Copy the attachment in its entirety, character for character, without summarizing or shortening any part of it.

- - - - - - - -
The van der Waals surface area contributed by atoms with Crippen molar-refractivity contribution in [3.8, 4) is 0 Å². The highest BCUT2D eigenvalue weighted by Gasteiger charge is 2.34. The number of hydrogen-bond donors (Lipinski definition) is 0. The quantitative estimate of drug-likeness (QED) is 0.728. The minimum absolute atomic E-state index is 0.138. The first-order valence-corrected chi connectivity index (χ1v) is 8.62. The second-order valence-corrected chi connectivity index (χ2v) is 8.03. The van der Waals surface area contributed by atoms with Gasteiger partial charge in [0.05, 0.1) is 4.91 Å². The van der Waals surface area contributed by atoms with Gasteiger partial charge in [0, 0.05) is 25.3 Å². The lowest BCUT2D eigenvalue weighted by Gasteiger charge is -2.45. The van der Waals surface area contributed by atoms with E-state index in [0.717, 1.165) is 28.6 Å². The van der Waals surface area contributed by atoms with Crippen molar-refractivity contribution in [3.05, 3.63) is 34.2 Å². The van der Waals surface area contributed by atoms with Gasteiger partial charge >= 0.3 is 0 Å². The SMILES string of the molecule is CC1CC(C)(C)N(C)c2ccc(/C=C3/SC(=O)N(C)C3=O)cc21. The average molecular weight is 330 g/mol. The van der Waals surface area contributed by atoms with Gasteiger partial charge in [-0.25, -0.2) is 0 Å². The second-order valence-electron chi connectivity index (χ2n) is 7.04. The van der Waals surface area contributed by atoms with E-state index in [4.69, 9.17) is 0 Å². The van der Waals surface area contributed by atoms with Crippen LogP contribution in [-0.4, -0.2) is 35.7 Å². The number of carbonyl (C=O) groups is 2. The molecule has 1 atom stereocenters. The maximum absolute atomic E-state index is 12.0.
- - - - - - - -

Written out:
The van der Waals surface area contributed by atoms with Crippen molar-refractivity contribution in [3.8, 4) is 0 Å². The highest BCUT2D eigenvalue weighted by Gasteiger charge is 2.34. The number of hydrogen-bond donors (Lipinski definition) is 0. The quantitative estimate of drug-likeness (QED) is 0.728. The minimum absolute atomic E-state index is 0.138. The first-order valence-corrected chi connectivity index (χ1v) is 8.62. The second-order valence-corrected chi connectivity index (χ2v) is 8.03. The van der Waals surface area contributed by atoms with Gasteiger partial charge in [0.05, 0.1) is 4.91 Å². The van der Waals surface area contributed by atoms with Gasteiger partial charge in [0, 0.05) is 25.3 Å². The lowest BCUT2D eigenvalue weighted by Gasteiger charge is -2.45. The van der Waals surface area contributed by atoms with E-state index in [0.717, 1.165) is 28.6 Å². The van der Waals surface area contributed by atoms with Crippen molar-refractivity contribution in [3.05, 3.63) is 34.2 Å². The van der Waals surface area contributed by atoms with Gasteiger partial charge >= 0.3 is 0 Å². The SMILES string of the molecule is CC1CC(C)(C)N(C)c2ccc(/C=C3/SC(=O)N(C)C3=O)cc21. The average molecular weight is 330 g/mol. The van der Waals surface area contributed by atoms with Gasteiger partial charge in [-0.25, -0.2) is 0 Å². The second-order valence-electron chi connectivity index (χ2n) is 7.04. The van der Waals surface area contributed by atoms with E-state index in [4.69, 9.17) is 0 Å². The van der Waals surface area contributed by atoms with Crippen LogP contribution in [-0.4, -0.2) is 35.7 Å². The number of carbonyl (C=O) groups is 2. The molecule has 1 atom stereocenters. The maximum absolute atomic E-state index is 12.0.